After taking part in a fight that left a Mexican immigrant mortally wounded on the street, teenagers Brandon Piekarsky and Derrick Donchak fled. They didn't get very far before running into two police officers responding to a 911 call about the assault.

These were no ordinary officers. Patrolman Jason Hayes dated Piekarsky's mother, and Lt. William Moyer's son played with Piekarsky on the high school football team. Their commanding officer, Chief Matthew Nestor, was a friend of Piekarsky's mother and even vacationed with her.

Rather than place the popular white football players under arrest, the officers let them go — beginning a cover-up in their racially tense coal town, federal prosecutors allege.

The Department of Justice said Tuesday that Hayes, Moyer and Nestor have been indicted on obstruction charges for trying to "impede, obstruct and influence the investigation" into the July 2008 beating death of Luis Ramirez by tampering with evidence and witnesses or lying to the FBI.

The former athletes, who were acquitted of the most serious state charges against them in May, are charged with a federal hate crime for attacking Ramirez in a park as they headed home from a party, the Department of Justice said.

The police chief and his second in command, Jamie Gennarini, were charged with extortion and civil rights violations in a separate case. The two are accused of extorting cash payoffs from illegal gambling operations and demanding a $2,000 payment from a local businessman in 2007 to release him from their custody.

The arrests left the borough with only three active-duty police officers. Borough officials have asked the state police to help out "until we work through this dilemma," said Borough Manager Joseph Palubinsky, who declined to comment on the indictment.

The officers pleaded not guilty before a federal magistrate in Wilkes-Barre and were being held until a bail hearing Wednesday. Donchak and Piekarsky have an initial court appearance scheduled for Dec. 22. Piekarsky's lawyer didn't return a call, and there was no lawyer listed for Donchak on the indictment.

State prosecutors who tried to win murder or ethnic intimidation convictions against the athletes had alleged that they yelled racial epithets at Ramirez and that one gripped a piece of metal to give his punches more power.

The federal indictment brought praise from those who had long argued that the case was blatantly a hate crime and were outraged when the teenagers won acquittals on the most serious charges.

"This is what our family, friends and ongoing supporters have prayed for," said Crystal Dillman, who had two children with Ramirez, in a statement released by the Mexican American Legal Defense & Educational Fund. "I truly believe in my heart that Luis can now rest a bit more peacefully knowing that these criminals and accomplices are being charged."

Barry Morrison, the Philadelphia-based regional director of the Anti-Defamation League, said the organization has visited the town several times and found evidence of racial divisions.

"There's nothing that we saw in the way that law enforcement conducted themselves to show that they were enlightened, progressive or separate and apart of the insularity of the community as a whole," he said.

Shenandoah, a blue-collar town of 5,000 residents about 80 miles northwest of Philadelphia, is best known as the birthplace of big band musicians Tommy and Jimmy Dorsey and the home of Mrs. T's Pierogies.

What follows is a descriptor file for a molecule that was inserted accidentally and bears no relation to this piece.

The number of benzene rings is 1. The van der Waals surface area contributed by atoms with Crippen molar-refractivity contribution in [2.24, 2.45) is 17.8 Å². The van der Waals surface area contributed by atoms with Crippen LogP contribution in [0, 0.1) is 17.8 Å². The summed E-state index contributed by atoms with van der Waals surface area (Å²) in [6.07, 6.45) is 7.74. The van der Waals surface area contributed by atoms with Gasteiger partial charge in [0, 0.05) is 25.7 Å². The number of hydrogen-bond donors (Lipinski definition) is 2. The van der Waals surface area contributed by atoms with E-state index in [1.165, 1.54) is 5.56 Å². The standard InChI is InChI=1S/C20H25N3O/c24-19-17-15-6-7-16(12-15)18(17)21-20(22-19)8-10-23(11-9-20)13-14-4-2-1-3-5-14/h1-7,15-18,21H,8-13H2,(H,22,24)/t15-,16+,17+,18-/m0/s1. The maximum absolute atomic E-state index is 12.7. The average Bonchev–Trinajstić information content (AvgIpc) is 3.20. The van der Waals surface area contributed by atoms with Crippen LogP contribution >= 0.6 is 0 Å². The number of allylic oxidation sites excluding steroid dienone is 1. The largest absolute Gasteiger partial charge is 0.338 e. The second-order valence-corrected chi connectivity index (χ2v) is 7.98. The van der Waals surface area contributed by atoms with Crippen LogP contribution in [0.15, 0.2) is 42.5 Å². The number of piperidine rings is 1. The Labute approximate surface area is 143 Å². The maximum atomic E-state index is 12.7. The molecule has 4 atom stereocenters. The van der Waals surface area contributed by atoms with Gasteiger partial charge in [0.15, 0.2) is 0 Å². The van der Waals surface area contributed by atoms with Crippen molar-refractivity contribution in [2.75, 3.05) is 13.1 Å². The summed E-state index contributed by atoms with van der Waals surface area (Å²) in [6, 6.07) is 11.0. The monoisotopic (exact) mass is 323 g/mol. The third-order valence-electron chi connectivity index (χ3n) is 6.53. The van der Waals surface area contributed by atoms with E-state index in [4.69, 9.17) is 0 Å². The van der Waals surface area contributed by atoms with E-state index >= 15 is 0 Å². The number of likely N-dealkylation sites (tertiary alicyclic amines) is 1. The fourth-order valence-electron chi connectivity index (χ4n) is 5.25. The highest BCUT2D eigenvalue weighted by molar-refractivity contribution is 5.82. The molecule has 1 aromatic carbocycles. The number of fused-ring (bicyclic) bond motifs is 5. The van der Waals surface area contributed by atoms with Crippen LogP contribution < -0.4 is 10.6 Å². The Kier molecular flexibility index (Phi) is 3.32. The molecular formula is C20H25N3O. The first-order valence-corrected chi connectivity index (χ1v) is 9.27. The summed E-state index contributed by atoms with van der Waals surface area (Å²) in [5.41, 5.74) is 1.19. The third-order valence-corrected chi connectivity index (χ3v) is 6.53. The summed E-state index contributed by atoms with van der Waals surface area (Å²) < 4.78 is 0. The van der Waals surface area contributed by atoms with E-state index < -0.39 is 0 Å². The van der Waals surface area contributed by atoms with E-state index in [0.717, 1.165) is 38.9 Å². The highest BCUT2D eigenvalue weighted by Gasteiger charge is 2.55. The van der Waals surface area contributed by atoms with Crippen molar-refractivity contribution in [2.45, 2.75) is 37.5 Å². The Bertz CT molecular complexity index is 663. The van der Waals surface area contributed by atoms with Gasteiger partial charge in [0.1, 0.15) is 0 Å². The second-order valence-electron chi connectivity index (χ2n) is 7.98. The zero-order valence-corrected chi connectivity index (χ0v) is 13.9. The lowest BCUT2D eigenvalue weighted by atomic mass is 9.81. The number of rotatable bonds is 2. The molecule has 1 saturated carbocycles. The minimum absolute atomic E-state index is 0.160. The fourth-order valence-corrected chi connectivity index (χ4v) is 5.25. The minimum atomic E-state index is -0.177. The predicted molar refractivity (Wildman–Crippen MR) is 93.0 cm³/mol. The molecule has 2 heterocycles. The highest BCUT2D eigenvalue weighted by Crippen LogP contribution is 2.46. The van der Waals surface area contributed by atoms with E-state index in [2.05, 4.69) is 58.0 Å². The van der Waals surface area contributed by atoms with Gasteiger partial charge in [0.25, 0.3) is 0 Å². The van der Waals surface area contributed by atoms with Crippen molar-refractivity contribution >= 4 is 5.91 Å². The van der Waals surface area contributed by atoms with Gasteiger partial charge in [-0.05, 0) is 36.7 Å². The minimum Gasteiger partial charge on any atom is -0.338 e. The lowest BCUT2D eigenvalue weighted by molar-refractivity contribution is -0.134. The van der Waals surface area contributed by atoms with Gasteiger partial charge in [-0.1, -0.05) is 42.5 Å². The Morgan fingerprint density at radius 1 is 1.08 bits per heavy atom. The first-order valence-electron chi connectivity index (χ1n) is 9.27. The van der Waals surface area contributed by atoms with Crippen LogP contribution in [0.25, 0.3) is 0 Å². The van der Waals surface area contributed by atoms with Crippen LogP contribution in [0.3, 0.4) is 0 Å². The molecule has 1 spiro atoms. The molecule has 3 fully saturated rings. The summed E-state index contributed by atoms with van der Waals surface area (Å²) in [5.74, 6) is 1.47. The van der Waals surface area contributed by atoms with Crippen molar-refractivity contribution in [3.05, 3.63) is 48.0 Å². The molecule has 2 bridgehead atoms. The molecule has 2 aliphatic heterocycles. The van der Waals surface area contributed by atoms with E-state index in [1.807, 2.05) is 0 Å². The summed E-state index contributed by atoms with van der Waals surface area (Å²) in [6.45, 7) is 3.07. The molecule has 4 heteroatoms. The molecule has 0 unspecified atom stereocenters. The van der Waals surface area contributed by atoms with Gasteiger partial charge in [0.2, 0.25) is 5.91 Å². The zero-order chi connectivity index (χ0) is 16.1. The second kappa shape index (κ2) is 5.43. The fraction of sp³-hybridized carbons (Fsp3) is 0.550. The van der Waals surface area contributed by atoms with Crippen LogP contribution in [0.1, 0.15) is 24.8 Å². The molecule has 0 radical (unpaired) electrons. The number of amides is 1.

It also has a growing number of Hispanic residents drawn by jobs in factories and farm fields. Hispanics are believed to comprise as much as 10 percent of the population. Ramirez, a 25-year-old native of the small central Mexican town of Iramuco, was in the United States illegally working at various jobs.

The confrontation began when a half-dozen high school football players were headed home from a block party in Shenandoah. They came across Ramirez and his girlfriend in a park, and an argument broke out, then a fight. Defense attorneys called Ramirez the aggressor. Prosecutors said he was punched in the face, then was kicked in the head while unconscious.

The teens gathered at Donchak's home shortly after the attack ended, the indictment said. Piekarsky's mother showed up and told them that she had been in contact with her boyfriend, Hayes, and that they needed to "get their stories straight" because Hayes had told her that Ramirez's condition was deteriorating, it said.

Moyer separately went to the home of another teen present during the attack "and told him to talk to his friends about the version of events that would be communicated to the authorities," the indictment said.

A borough official tried to get the police department to recuse itself, but Nestor refused, the indictment said.

Donchak, Piekarsky and a third teen, Colin Walsh, were previously charged in state court with Ramirez's death. Walsh later pleaded guilty in federal court to violating the victim's civil rights and took the stand against Donchak and Piekarsky at their trial in the spring.

Piekarsky was acquitted in May by an all-white jury of third-degree murder and ethnic intimidation; Donchak was acquitted of aggravated assault and ethnic intimidation. Both were convicted of simple assault.

Piekarsky was sentenced in June to six to 23 months in prison, and Donchak was sentenced to seven to 23 months. They are serving their sentences at the Schuylkill County jail.

A fourth teen was found delinquent in juvenile court for his role in the beating.

If convicted on the hate crime charge, Piekarsky and Donchak face maximum sentences of life in prison. The most serious count against the officers, obstruction, carries a maximum sentence of 20 years in prison.